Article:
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Lethal Life Calling - How to cut through the hocus pocus and focus on success
By Jody Urquhart   Printer Friendly Version

What is your calling in life? People talk about finding their life's calling and the perfect job. However, while finding a job you're good at and suited for is important, it is a very small piece of the puzzle.

So many people are waiting for the perfect job, when maybe there is no such thing. People don't magically find meaningful work but they can find meaning in their work. As Viktor Frankl says in Man's Search for Meaning, " …everything can be taken from us but one thing: the last of human freedoms-to choose one's attitude in any given set of circumstances-to choose one's own way." Meaning and purpose on the job are internal motivators so the good news is you don't need to quit your job on Monday to find meaningful work. People now go through an average of ten jobs in a lifetime-is every one going to be a life's calling? There is nothing wrong with dreaming of a better future as long as it doesn't foster resentment for your current work. Work with what you have because success is in the effort.

Success is in the Effort

When I was in university I worked as a bank teller. The job helped pay the bills but it was not my life calling. I knew I was meant to do something more important. In short, I didn't expect much from the job, and I didn't get much. A year later, I hadn't moved up at all and was still waiting for my life calling. I didn't realize that the job I had was an important step along the way. If meaningful work came naturally than it would be a given.

Most people who say their work lacks purpose or substance complain it is because of the job itself, the manager or the work environment. All of these factors are external elements and for the most part out of their immediate control. The solution to the problem lies in someone else's hands. So the first step in finding meaning in work is to recognize that meaning comes from within. It is impossible to find true meaning and purpose from the environment around us. Instead we can foster meaning from recognizing our strengths and the contribution we make to the company and the community.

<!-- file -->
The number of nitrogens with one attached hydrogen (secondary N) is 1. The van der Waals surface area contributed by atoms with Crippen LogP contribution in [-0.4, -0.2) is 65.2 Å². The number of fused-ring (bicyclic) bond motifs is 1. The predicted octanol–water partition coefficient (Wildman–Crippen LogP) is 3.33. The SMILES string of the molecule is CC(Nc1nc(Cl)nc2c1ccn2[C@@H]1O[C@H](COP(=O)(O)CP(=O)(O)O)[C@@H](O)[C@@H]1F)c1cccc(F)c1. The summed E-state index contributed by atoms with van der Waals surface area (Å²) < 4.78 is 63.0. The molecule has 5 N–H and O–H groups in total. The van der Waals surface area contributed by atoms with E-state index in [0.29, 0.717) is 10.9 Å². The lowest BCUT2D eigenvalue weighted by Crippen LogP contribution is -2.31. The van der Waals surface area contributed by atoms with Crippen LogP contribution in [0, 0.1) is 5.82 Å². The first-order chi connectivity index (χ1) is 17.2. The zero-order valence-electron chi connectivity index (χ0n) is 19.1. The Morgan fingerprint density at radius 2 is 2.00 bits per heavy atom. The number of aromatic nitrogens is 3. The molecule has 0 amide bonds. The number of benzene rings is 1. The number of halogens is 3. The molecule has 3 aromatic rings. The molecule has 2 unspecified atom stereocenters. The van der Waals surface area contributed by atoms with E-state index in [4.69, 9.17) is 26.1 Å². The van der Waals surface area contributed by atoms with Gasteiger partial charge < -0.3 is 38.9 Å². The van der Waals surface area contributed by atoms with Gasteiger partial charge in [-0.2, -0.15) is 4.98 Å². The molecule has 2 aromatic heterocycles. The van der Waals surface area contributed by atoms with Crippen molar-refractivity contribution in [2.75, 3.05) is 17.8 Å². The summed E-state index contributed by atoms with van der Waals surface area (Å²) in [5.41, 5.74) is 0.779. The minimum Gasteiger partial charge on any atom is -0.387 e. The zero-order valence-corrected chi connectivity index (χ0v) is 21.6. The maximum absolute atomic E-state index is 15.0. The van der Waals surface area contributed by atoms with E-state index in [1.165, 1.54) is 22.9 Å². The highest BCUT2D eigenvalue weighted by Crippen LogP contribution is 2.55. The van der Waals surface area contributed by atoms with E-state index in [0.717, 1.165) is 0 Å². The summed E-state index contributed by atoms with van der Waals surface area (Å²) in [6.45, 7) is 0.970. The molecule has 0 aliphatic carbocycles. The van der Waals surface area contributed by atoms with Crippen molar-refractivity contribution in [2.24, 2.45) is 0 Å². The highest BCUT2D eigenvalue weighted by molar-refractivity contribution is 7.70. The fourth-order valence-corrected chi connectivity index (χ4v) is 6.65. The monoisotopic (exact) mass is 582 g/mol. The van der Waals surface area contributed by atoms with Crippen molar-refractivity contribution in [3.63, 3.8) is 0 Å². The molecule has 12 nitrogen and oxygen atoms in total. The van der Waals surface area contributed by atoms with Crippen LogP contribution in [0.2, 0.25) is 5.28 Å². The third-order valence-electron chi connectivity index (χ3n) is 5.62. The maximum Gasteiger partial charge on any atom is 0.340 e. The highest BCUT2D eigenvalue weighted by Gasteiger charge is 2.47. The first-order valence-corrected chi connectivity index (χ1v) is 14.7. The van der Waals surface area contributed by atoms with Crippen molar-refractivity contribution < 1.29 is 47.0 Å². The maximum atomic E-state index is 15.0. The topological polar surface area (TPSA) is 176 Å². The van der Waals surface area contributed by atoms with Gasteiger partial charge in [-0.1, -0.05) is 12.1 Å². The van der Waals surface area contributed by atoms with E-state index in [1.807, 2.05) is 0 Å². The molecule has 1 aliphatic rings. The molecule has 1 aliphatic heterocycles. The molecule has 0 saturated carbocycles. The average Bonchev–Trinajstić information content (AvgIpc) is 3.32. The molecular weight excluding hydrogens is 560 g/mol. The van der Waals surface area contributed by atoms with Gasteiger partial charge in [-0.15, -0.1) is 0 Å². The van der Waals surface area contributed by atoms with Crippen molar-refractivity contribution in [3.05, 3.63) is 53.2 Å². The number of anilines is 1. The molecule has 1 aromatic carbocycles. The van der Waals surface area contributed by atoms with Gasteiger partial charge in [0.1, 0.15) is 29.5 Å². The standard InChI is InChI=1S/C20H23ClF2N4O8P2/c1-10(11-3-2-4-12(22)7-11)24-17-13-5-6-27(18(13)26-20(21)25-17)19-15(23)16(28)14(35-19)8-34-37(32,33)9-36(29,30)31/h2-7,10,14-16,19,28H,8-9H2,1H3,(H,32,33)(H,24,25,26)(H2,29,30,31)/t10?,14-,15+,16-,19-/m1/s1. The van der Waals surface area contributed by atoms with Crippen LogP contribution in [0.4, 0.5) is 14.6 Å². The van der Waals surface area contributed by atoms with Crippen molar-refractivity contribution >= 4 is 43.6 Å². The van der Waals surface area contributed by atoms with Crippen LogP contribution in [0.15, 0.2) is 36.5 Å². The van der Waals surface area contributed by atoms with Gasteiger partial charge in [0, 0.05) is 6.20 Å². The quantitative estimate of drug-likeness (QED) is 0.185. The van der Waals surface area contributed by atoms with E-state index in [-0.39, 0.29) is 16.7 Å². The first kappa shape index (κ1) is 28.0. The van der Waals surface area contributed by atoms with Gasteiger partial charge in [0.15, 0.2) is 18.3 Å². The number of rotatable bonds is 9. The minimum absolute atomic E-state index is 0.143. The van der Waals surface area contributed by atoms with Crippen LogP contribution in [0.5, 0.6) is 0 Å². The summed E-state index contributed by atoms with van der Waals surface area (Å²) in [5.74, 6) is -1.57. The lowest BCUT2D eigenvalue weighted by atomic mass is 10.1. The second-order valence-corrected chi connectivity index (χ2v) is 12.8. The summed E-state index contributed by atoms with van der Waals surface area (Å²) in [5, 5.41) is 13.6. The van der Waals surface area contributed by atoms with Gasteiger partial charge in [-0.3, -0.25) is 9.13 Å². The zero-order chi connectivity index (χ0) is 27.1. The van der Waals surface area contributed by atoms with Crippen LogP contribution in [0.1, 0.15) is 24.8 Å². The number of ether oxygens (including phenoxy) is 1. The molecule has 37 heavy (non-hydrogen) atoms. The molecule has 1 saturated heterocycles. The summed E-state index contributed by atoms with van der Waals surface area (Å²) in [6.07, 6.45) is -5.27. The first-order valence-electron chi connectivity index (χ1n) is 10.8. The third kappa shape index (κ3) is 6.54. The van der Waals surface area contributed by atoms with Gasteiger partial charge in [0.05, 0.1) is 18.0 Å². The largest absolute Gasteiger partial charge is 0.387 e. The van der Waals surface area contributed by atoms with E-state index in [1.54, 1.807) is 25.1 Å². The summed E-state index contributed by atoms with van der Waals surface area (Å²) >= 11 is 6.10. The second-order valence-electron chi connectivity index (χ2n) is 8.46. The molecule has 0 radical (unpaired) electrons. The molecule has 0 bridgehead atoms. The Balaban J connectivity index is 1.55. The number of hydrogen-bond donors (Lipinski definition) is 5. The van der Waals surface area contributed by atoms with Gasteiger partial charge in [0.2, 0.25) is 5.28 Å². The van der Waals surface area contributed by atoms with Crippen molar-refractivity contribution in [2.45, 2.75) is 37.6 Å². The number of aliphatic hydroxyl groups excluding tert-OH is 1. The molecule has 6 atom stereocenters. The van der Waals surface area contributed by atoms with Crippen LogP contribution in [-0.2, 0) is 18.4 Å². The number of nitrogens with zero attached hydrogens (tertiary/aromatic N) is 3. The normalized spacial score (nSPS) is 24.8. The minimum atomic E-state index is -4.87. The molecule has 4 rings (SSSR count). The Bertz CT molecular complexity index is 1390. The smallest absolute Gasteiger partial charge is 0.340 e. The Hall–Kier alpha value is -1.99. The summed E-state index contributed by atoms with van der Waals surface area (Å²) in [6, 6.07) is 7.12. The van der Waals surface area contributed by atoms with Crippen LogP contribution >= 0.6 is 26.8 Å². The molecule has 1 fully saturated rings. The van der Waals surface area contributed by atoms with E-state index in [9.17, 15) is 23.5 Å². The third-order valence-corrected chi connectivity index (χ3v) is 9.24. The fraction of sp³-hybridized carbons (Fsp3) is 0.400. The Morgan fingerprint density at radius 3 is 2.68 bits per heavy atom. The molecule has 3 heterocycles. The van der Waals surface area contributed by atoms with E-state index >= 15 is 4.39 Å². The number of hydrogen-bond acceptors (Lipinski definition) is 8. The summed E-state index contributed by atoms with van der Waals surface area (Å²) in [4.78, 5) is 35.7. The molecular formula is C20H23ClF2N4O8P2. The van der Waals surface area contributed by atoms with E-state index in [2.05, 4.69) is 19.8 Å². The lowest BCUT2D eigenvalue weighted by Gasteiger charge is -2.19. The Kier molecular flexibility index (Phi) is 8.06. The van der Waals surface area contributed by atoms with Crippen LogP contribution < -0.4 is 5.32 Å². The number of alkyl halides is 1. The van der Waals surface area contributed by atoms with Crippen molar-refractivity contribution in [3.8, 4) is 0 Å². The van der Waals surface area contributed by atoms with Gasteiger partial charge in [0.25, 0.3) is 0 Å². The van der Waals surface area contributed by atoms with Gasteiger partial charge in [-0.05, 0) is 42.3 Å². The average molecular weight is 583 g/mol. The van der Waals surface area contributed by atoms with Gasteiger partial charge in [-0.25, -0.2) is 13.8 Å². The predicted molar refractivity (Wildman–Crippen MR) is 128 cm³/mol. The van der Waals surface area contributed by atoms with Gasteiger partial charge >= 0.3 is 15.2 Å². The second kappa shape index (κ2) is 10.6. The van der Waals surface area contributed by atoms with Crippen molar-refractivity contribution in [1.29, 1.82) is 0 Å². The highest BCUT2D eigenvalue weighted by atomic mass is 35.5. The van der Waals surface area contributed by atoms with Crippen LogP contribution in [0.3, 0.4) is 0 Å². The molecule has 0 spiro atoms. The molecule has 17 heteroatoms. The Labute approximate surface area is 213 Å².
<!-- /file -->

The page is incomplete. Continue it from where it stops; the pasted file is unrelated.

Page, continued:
Powerful Resources

The following are powerful tools for tapping into the most important resource anyone has-their own wisdom.

1) Don't give yourself the luxury of being mediocre. Many jobs, if they go unchallenged, are designed for the mediocre. One of the most important qualities of a successful businessperson is the belief that their abilities and effort reap results;
2) realize that everything and everyone is important. All aspects of the job (seemingly big or small) require your complete effort and attention. Try putting as much effort into the smaller tasks as you would the more important ones;
3) watch your standards. In order to make sure things are done right, we often set standards. You may find people aim for these standards, when without them it was possible to reach even higher. You restrict your own potential and others;
4) commit to the process, not just the result. Everyone is willing to be successful, but not many are willing to make it happen. Success is in the doing, not the dreaming;
5) broaden your scope past today or next week. What will success look like two, five or ten years down the road? Be clear on this and keep it top of mind;
6) put every decision to the vision test. If it doesn't relate to you overall vision, consider dropping it;
7) presumptions cloud vision. A simple presumption blocks communication flow, which is essential to keeping corporate vision alive.

Work as a Reflection of Yourself

I often think people who have found their life calling are saying that their work is a reflection of themselves. It fits their idea of who they are, their values and how they see their future. In other words, it lines up with their vision of themselves.

We can all have this kind of vision. Here are some concrete ways to help make your work more of a reflection of yourself:

1) the more work and effort you put in, the more the work becomes you;
2) how committed are you to your job? How can you strengthen that commitment?
3) imagine you had to be controversial in your industry. What kind of position would you take? What issue would you stand up for? Why?
4) develop a voice in your company, get involved in something you believe in (ie. start an office recycling program);
5) think about how your work fits your image of yourself and judge your job from the context of your whole life. For example, you may really wish you could be a traveling salesperson, but could never spend that much time away from your family. This balances your picture, otherwise you may focus more on the negative aspects.

Put Forth Your Best

If you haven't found the perfect job or your calling in life, join the crowd. You can add meaning to your current job by recognizing it's a step along the way. Effort builds up meaning. Put forth your best and you've already won.


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